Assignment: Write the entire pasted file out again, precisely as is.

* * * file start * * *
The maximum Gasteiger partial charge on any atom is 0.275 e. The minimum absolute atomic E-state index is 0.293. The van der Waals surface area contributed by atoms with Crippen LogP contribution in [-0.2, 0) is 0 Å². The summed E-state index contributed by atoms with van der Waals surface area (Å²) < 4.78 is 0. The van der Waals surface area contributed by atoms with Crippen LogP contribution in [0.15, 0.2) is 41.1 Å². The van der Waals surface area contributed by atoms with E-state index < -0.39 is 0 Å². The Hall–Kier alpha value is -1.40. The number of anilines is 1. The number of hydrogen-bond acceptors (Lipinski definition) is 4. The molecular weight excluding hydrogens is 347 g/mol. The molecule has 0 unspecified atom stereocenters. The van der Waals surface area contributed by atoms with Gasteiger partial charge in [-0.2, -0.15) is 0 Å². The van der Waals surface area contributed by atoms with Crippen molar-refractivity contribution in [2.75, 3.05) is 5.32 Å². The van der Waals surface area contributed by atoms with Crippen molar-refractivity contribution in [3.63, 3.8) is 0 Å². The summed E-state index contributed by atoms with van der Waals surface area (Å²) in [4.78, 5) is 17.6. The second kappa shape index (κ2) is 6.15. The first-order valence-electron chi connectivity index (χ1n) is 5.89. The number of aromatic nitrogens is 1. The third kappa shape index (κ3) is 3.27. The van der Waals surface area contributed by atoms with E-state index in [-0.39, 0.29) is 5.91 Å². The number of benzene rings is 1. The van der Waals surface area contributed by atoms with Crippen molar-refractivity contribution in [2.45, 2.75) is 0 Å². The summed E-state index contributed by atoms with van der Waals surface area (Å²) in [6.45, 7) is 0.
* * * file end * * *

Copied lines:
The maximum Gasteiger partial charge on any atom is 0.275 e. The minimum absolute atomic E-state index is 0.293. The van der Waals surface area contributed by atoms with Crippen LogP contribution in [-0.2, 0) is 0 Å². The summed E-state index contributed by atoms with van der Waals surface area (Å²) < 4.78 is 0. The van der Waals surface area contributed by atoms with Crippen LogP contribution in [0.15, 0.2) is 41.1 Å². The van der Waals surface area contributed by atoms with E-state index < -0.39 is 0 Å². The Hall–Kier alpha value is -1.40. The number of anilines is 1. The number of hydrogen-bond acceptors (Lipinski definition) is 4. The molecular weight excluding hydrogens is 347 g/mol. The molecule has 0 unspecified atom stereocenters. The van der Waals surface area contributed by atoms with Gasteiger partial charge in [-0.2, -0.15) is 0 Å². The van der Waals surface area contributed by atoms with Crippen molar-refractivity contribution in [2.75, 3.05) is 5.32 Å². The van der Waals surface area contributed by atoms with Crippen molar-refractivity contribution in [3.63, 3.8) is 0 Å². The summed E-state index contributed by atoms with van der Waals surface area (Å²) in [4.78, 5) is 17.6. The second kappa shape index (κ2) is 6.15. The first-order valence-electron chi connectivity index (χ1n) is 5.89. The number of aromatic nitrogens is 1. The third kappa shape index (κ3) is 3.27. The van der Waals surface area contributed by atoms with E-state index in [-0.39, 0.29) is 5.91 Å². The number of benzene rings is 1. The van der Waals surface area contributed by atoms with Crippen molar-refractivity contribution in [2.45, 2.75) is 0 Å². The summed E-state index contributed by atoms with van der Waals surface area (Å²) in [6.45, 7) is 0.